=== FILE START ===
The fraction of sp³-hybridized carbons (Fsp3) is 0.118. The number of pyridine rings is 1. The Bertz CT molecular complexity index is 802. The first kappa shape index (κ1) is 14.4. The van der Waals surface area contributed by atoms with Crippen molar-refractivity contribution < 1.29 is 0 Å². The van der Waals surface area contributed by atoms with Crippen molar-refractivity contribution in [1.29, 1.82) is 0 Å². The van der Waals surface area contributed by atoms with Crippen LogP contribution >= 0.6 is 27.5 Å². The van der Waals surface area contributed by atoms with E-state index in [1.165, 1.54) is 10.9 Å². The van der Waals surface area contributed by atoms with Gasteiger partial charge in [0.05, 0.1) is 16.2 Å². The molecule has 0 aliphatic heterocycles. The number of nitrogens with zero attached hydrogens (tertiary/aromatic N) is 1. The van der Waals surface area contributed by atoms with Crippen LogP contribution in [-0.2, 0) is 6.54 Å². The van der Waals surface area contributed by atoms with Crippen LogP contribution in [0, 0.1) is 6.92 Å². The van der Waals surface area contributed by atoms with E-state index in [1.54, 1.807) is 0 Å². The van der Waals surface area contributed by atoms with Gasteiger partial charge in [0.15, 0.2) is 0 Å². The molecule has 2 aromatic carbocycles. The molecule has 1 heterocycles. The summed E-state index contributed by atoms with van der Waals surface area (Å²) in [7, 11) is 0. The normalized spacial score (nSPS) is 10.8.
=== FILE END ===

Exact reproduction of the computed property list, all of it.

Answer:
The fraction of sp³-hybridized carbons (Fsp3) is 0.118. The number of pyridine rings is 1. The Bertz CT molecular complexity index is 802. The first kappa shape index (κ1) is 14.4. The van der Waals surface area contributed by atoms with Crippen molar-refractivity contribution < 1.29 is 0 Å². The van der Waals surface area contributed by atoms with Crippen molar-refractivity contribution in [1.29, 1.82) is 0 Å². The van der Waals surface area contributed by atoms with Crippen LogP contribution >= 0.6 is 27.5 Å². The van der Waals surface area contributed by atoms with E-state index in [1.165, 1.54) is 10.9 Å². The van der Waals surface area contributed by atoms with Gasteiger partial charge in [0.05, 0.1) is 16.2 Å². The molecule has 0 aliphatic heterocycles. The number of nitrogens with zero attached hydrogens (tertiary/aromatic N) is 1. The van der Waals surface area contributed by atoms with Crippen LogP contribution in [-0.2, 0) is 6.54 Å². The van der Waals surface area contributed by atoms with Crippen LogP contribution in [0, 0.1) is 6.92 Å². The van der Waals surface area contributed by atoms with E-state index in [1.54, 1.807) is 0 Å². The van der Waals surface area contributed by atoms with Gasteiger partial charge in [0.15, 0.2) is 0 Å². The molecule has 2 aromatic carbocycles. The molecule has 1 heterocycles. The summed E-state index contributed by atoms with van der Waals surface area (Å²) in [7, 11) is 0. The normalized spacial score (nSPS) is 10.8.